About the collaborative

Implementation Science, a field of research that has grown rapidly over the last two decades, studies methods to promote systematic uptake in research findings and other evidence-based practices into routine practice to improve health services’ quality and efficacy. Recognizing the value this burgeoning field of study could bring to patients globally, St. Jude launched the St. Jude (SJCRH)–Washington University St. Louis (WUSTL) Implementation Sciences Collaboration (ISC) in 2020 to enhance St. Jude’s impact on treating childhood cancers by maximizing the dissemination and implementation of current and future research findings, intervention-based approaches and cancer control programs. Initially, the collaboration’s primary focus was disseminating and implementing findings related to pediatric global medicine, human papillomavirus (HPV) cancer prevention and survivorship health care. However, the collaborators quickly determined their already broad and ambitious program needed more capacity to address other major pediatric catastrophic diseases, such as sickle cell disease.

The collaborative has three extramurally funded projects involving WUSTL and SJCRH investigators. In 2022, the collaborative used these resources to cultivate existing projects and build the infrastructure to support early-stage and future endeavors. The pilot data obtained through ISC support proved valuable to the collaboration; five additional extramural funding submissions are planned, and additional developmental funds were awarded for three projects. Notably, the projects’ findings have been disseminated through over twenty submissions or publications in peer-reviewed journals, conference abstracts and oral presentations.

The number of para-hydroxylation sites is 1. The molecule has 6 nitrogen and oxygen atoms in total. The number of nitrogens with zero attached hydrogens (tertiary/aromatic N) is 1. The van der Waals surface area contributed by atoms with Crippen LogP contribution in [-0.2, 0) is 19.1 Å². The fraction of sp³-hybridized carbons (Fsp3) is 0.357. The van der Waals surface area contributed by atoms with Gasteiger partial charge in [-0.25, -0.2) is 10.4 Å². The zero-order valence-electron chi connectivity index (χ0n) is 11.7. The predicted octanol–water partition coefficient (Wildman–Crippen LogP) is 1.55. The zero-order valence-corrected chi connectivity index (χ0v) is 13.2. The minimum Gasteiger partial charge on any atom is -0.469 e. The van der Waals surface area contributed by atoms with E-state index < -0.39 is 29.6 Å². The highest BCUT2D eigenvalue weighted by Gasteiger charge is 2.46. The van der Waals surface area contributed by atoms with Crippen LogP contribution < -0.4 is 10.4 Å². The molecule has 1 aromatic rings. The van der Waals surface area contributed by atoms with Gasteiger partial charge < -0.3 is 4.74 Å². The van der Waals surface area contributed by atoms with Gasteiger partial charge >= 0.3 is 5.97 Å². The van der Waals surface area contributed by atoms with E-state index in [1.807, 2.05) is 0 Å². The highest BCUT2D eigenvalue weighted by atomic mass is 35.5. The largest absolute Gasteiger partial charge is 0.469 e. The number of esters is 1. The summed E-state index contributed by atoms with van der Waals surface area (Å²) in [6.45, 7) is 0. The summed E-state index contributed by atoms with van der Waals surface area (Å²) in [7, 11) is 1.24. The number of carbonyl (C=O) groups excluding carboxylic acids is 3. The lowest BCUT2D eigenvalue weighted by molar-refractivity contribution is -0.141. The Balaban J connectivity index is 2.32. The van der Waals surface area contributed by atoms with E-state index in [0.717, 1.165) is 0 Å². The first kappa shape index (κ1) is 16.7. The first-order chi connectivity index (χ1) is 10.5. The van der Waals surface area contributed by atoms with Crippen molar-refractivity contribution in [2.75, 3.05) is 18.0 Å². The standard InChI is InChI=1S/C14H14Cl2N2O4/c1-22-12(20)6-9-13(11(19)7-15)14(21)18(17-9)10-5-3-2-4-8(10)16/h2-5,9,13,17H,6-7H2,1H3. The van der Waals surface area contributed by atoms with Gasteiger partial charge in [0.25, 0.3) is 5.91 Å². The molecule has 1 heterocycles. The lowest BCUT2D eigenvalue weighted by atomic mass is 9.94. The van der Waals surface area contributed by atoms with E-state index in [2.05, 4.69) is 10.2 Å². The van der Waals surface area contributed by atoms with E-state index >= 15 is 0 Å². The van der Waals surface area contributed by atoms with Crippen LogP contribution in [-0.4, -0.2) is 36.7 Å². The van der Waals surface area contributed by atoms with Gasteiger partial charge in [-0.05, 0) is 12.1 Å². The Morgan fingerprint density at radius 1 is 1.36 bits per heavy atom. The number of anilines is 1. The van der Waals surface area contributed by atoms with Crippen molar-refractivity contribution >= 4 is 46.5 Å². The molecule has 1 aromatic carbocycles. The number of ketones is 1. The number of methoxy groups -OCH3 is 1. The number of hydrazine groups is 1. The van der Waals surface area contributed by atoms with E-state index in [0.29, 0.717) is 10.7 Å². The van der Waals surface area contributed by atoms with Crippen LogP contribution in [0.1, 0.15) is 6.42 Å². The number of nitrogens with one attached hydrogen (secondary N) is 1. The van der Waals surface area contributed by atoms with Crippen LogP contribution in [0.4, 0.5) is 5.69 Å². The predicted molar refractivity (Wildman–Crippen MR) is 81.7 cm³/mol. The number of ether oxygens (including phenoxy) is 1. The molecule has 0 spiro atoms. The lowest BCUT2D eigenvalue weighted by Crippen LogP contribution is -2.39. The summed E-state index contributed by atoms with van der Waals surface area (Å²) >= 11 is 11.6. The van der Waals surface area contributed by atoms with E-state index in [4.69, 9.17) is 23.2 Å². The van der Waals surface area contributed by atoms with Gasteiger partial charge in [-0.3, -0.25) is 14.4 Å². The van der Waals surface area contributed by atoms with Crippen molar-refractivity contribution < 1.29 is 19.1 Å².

One of the primary challenges ISC aimed to tackle in 2022 was properly implementing the Children’s Oncology Group's Long-Term Follow-Up Guidelines (COG LTFU Guidelines) in community settings.

A "Think Tank," involving ISC members and other subject matter experts, convened to re-evaluate implementation practices, identify strategies, and define a research agenda to address the knowledge deficits leading to the sub-optimal implementation of COG LTFU Guidelines and inform interventions to improve guideline-adherent care. 

Other ongoing research investigations are evaluating aspects of survivorship care, such as cardiovascular or reproductive health, and assessing survivors’ and providers’ perceptions and preferences regarding how health information is conveyed. These projects have identified both domestic and global impacts derived from strong relationships with state government divisions and foreign health ministries to address dissemination and implementation concerns within their communities.

Collaborative members

Lead: Melissa Hudson, MD — St. Jude Children’s Research Hospital

Gregory Armstrong, MD — St. Jude Children’s Research Hospital

Nickhill Bhakta, MD — St. Jude Children’s Research Hospital

Heather Brandt, PhD — St. Jude Children’s Research Hospital

Graham Colditz, MD, PhD — Washington University St. Louis

Lisa Klesges, PhD, MS — Washington University St. Louis

Carlos Rodriguez-Galindo, MD — St. Jude Children’s Research Hospital

Erika Waters, MD, MPH — Washington University St. Louis